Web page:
Leo Barnes

The temporary restraining order issued by a Travis County Court judge on the Student Government presidential elections has been extended to March 27, leaving the newly elected general assembly leaderless until at least then.

Leo Barnes, UT associate vice president for legal affairs, said the court extended the restraining order on the Madison Gardner lawsuit and that UT is still considering all of its options regarding the case. Former SG presidential candidate Madison Gardner appealed to Judge Tim Sulak on Feb. 27 to issue a temporary restraining order on the SG president and vice president elections and review the basis of his and running mate Antonio Guevara’s disqualification.

Barnes said the extension does not necessarily mean the issue will go unresolved until then. In a March 2 interview with The Daily Texan, Barnes said UT did not want to appear to have favoritism for particular students in the case. He said UT is always willing to negotiate outside of court.

“We always want to be reasonable and open to talking to people about what options there may be,” Barnes said in the interview. “On this specific thing, we would always be willing to talk to people but don’t know if we would be able to reach an agreement or not.”

Gardner, a former SG presidential candidate, filed a lawsuit against UT and UT Student Government claiming the Election Code the Election Supervisory Board and the Judicial Court used to disqualify him and Guevara was unconstitutional because it violated their first amendment rights to association.  

The Election Supervisory Board disqualified Gardner and Guevara on Feb. 22 for associating their campaign with then Student Events Center presidential candidate Carissa Kelley, who appeared in their printed ad materials, videos and on their website. According to the Election Code, association between any candidates can result in disqualification.

Alden Harris, SG Judicial Court chief justice, said he thinks any settlement by UT that would put Gardner and Guevara back on the ballot is not in the interests of SG and the University.

“We think we made the right decision [to disqualify them],” Harris said. “We think it’s important to enforce the rules of the election. Putting them back on the ballot because they sued is letting them get around the rules.”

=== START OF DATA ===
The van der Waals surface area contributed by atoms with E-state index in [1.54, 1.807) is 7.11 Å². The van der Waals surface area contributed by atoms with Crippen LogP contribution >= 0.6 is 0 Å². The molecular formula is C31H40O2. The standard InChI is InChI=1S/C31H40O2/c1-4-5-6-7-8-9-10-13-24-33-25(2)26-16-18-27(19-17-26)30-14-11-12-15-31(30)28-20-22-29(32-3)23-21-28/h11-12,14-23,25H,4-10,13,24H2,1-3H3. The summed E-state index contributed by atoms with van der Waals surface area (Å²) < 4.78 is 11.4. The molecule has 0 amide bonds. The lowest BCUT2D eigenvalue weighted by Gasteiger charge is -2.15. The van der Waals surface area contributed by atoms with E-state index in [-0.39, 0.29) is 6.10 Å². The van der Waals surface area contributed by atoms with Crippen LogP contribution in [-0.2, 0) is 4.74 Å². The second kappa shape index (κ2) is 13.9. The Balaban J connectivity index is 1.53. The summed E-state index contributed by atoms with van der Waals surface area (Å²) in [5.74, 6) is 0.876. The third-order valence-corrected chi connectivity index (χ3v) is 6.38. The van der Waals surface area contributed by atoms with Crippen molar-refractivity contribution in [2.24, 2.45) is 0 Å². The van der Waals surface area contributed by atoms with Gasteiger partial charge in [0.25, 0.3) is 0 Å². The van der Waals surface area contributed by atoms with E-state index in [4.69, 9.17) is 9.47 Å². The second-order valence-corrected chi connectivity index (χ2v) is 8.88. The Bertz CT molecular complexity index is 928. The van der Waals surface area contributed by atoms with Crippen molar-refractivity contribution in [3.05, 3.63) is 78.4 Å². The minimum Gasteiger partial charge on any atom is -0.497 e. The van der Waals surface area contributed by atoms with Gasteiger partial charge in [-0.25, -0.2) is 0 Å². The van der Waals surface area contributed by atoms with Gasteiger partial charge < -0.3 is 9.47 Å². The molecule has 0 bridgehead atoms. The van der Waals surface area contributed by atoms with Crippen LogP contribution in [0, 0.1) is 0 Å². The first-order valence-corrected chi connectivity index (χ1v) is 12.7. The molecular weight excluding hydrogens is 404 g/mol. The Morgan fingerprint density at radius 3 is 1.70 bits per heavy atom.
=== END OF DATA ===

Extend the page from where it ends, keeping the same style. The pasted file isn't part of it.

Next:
Harris said he believes the Election Code does not violate the U.S. Constitution and that he feels Gardner and Guevara do not have a strong case. He said he believes if the University settles the case it will likely be because of the time and money it would take to litigate it.

John Lawler and Thor Lund remain the only presidential candidates on the ballot at the moment and have both said they will continue campaigning until the issue is resolved. Lawler and Lund are allowed to spend an additional $150 for every week the election goes unresolved.

Gardner said he heard about the extension from his lawyer Jason Snell Monday morning and has had no communication with UT legal or the Election Supervisory Board for the past couple of days. He said the lack of development in the case has been tough for his campaign because he and Guevara do not know when to mobilize their supporters and what they are supposed to be preparing for.

Gardner said he does not plan on campaigning until he knows for certain whether he and Guevara will be on the ballot or not.

“I think it will hurt voter turnout because things have been dragging on for so long,” he said. “I think the further you get into spring break, the harder it will to get people to vote.”

Lund said he feels the situation is becoming more about individuals and their personal gains rather than the students and their needs.

“Regardless, we will continue with what we have been doing from day one, and that includes staying positive and focusing on how we can help the student body,” Lund said.

Lawler said although he does not know Gardner, Guevara or their lawyer Snell are thinking, he feels dragging out the election negatively impacts those who have campaigned cleanly and students who do not have the time to follow every minute of the election cycle.

Update: Both parties agreed to extend the temporary restraining order and Judge Suzanne Covington, the presiding judge at the time, approved the extension.